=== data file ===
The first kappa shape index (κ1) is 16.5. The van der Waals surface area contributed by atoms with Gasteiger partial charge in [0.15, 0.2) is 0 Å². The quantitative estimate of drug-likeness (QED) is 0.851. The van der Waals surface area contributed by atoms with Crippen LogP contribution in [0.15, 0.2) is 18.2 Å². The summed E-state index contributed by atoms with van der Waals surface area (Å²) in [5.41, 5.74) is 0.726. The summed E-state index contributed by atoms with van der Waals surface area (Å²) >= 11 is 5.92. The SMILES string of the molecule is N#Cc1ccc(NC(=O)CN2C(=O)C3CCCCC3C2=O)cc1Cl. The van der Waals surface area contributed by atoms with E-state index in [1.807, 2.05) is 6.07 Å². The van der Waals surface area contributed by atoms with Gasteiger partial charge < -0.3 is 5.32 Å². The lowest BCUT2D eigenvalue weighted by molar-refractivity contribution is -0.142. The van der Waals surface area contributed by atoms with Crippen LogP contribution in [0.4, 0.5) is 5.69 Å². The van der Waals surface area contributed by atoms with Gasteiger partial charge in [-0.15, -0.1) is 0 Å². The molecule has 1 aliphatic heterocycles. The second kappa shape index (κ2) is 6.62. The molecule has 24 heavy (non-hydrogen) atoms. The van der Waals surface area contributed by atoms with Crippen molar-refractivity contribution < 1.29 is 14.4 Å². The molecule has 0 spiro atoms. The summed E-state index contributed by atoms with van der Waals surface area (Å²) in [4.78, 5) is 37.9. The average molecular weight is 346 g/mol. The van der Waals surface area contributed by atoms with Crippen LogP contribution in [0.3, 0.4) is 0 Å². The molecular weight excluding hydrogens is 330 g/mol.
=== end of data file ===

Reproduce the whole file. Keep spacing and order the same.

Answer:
The first kappa shape index (κ1) is 16.5. The van der Waals surface area contributed by atoms with Gasteiger partial charge in [0.15, 0.2) is 0 Å². The quantitative estimate of drug-likeness (QED) is 0.851. The van der Waals surface area contributed by atoms with Crippen LogP contribution in [0.15, 0.2) is 18.2 Å². The summed E-state index contributed by atoms with van der Waals surface area (Å²) in [5.41, 5.74) is 0.726. The summed E-state index contributed by atoms with van der Waals surface area (Å²) >= 11 is 5.92. The SMILES string of the molecule is N#Cc1ccc(NC(=O)CN2C(=O)C3CCCCC3C2=O)cc1Cl. The van der Waals surface area contributed by atoms with E-state index in [1.807, 2.05) is 6.07 Å². The van der Waals surface area contributed by atoms with Gasteiger partial charge < -0.3 is 5.32 Å². The lowest BCUT2D eigenvalue weighted by molar-refractivity contribution is -0.142. The van der Waals surface area contributed by atoms with Crippen LogP contribution in [0.4, 0.5) is 5.69 Å². The van der Waals surface area contributed by atoms with Gasteiger partial charge in [-0.15, -0.1) is 0 Å². The molecule has 1 aliphatic heterocycles. The second kappa shape index (κ2) is 6.62. The molecule has 24 heavy (non-hydrogen) atoms. The van der Waals surface area contributed by atoms with Crippen molar-refractivity contribution < 1.29 is 14.4 Å². The molecule has 0 spiro atoms. The summed E-state index contributed by atoms with van der Waals surface area (Å²) in [4.78, 5) is 37.9. The average molecular weight is 346 g/mol. The van der Waals surface area contributed by atoms with Crippen LogP contribution in [0.3, 0.4) is 0 Å². The molecular weight excluding hydrogens is 330 g/mol.